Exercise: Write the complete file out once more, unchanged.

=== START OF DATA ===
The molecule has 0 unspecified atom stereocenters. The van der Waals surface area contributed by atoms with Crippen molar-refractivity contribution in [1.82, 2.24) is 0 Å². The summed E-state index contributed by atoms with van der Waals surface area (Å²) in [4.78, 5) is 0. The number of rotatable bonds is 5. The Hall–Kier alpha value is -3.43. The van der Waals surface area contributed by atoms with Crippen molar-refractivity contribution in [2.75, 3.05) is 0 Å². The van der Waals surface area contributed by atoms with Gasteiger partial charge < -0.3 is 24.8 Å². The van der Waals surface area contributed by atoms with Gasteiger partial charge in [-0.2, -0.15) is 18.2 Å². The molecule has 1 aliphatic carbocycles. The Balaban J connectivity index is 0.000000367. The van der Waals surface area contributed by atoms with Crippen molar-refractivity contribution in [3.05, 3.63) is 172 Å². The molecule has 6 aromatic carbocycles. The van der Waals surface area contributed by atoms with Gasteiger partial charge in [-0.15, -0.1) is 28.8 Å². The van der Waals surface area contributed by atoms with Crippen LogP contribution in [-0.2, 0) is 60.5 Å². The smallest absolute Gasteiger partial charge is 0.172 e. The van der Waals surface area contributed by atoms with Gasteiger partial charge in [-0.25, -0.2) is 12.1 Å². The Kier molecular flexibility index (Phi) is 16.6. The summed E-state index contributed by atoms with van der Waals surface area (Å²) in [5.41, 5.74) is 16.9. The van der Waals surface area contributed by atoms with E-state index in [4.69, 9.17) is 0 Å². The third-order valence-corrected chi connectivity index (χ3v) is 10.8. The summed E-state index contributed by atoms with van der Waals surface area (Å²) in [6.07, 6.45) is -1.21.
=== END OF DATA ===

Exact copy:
The molecule has 0 unspecified atom stereocenters. The van der Waals surface area contributed by atoms with Crippen molar-refractivity contribution in [1.82, 2.24) is 0 Å². The summed E-state index contributed by atoms with van der Waals surface area (Å²) in [4.78, 5) is 0. The number of rotatable bonds is 5. The Hall–Kier alpha value is -3.43. The van der Waals surface area contributed by atoms with Crippen molar-refractivity contribution in [2.75, 3.05) is 0 Å². The van der Waals surface area contributed by atoms with Gasteiger partial charge < -0.3 is 24.8 Å². The van der Waals surface area contributed by atoms with Gasteiger partial charge in [-0.2, -0.15) is 18.2 Å². The molecule has 1 aliphatic carbocycles. The Balaban J connectivity index is 0.000000367. The van der Waals surface area contributed by atoms with Crippen molar-refractivity contribution in [3.05, 3.63) is 172 Å². The molecule has 6 aromatic carbocycles. The van der Waals surface area contributed by atoms with Gasteiger partial charge in [-0.15, -0.1) is 28.8 Å². The van der Waals surface area contributed by atoms with Crippen LogP contribution in [-0.2, 0) is 60.5 Å². The smallest absolute Gasteiger partial charge is 0.172 e. The van der Waals surface area contributed by atoms with Gasteiger partial charge in [-0.25, -0.2) is 12.1 Å². The Kier molecular flexibility index (Phi) is 16.6. The summed E-state index contributed by atoms with van der Waals surface area (Å²) in [5.41, 5.74) is 16.9. The van der Waals surface area contributed by atoms with E-state index in [4.69, 9.17) is 0 Å². The third-order valence-corrected chi connectivity index (χ3v) is 10.8. The summed E-state index contributed by atoms with van der Waals surface area (Å²) in [6.07, 6.45) is -1.21.